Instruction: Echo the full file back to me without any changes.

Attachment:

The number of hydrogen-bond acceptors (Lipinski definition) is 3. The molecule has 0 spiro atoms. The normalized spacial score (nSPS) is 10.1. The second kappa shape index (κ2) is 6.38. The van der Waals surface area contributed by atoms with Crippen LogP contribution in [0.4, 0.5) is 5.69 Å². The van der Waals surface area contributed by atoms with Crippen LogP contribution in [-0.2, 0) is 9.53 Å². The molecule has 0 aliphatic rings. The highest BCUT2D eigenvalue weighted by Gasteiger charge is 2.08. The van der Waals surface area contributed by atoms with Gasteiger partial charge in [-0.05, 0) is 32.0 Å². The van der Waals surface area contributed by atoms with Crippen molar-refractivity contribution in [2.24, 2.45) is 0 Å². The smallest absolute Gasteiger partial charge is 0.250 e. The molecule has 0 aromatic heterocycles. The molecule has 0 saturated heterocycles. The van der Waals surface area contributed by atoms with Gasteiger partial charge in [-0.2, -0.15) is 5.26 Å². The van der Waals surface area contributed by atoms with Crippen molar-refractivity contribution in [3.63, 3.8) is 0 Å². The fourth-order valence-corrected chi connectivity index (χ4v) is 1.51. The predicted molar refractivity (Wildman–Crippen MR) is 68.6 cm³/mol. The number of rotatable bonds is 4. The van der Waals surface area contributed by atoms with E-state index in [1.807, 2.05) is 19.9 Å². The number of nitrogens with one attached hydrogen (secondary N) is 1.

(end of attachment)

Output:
The number of hydrogen-bond acceptors (Lipinski definition) is 3. The molecule has 0 spiro atoms. The normalized spacial score (nSPS) is 10.1. The second kappa shape index (κ2) is 6.38. The van der Waals surface area contributed by atoms with Crippen LogP contribution in [0.4, 0.5) is 5.69 Å². The van der Waals surface area contributed by atoms with Crippen LogP contribution in [-0.2, 0) is 9.53 Å². The molecule has 0 aliphatic rings. The highest BCUT2D eigenvalue weighted by Gasteiger charge is 2.08. The van der Waals surface area contributed by atoms with Gasteiger partial charge in [-0.05, 0) is 32.0 Å². The van der Waals surface area contributed by atoms with Crippen molar-refractivity contribution in [2.24, 2.45) is 0 Å². The smallest absolute Gasteiger partial charge is 0.250 e. The molecule has 0 aromatic heterocycles. The molecule has 0 saturated heterocycles. The van der Waals surface area contributed by atoms with Gasteiger partial charge in [-0.2, -0.15) is 5.26 Å². The van der Waals surface area contributed by atoms with Crippen molar-refractivity contribution in [3.63, 3.8) is 0 Å². The fourth-order valence-corrected chi connectivity index (χ4v) is 1.51. The predicted molar refractivity (Wildman–Crippen MR) is 68.6 cm³/mol. The number of rotatable bonds is 4. The van der Waals surface area contributed by atoms with E-state index in [1.807, 2.05) is 19.9 Å². The number of nitrogens with one attached hydrogen (secondary N) is 1.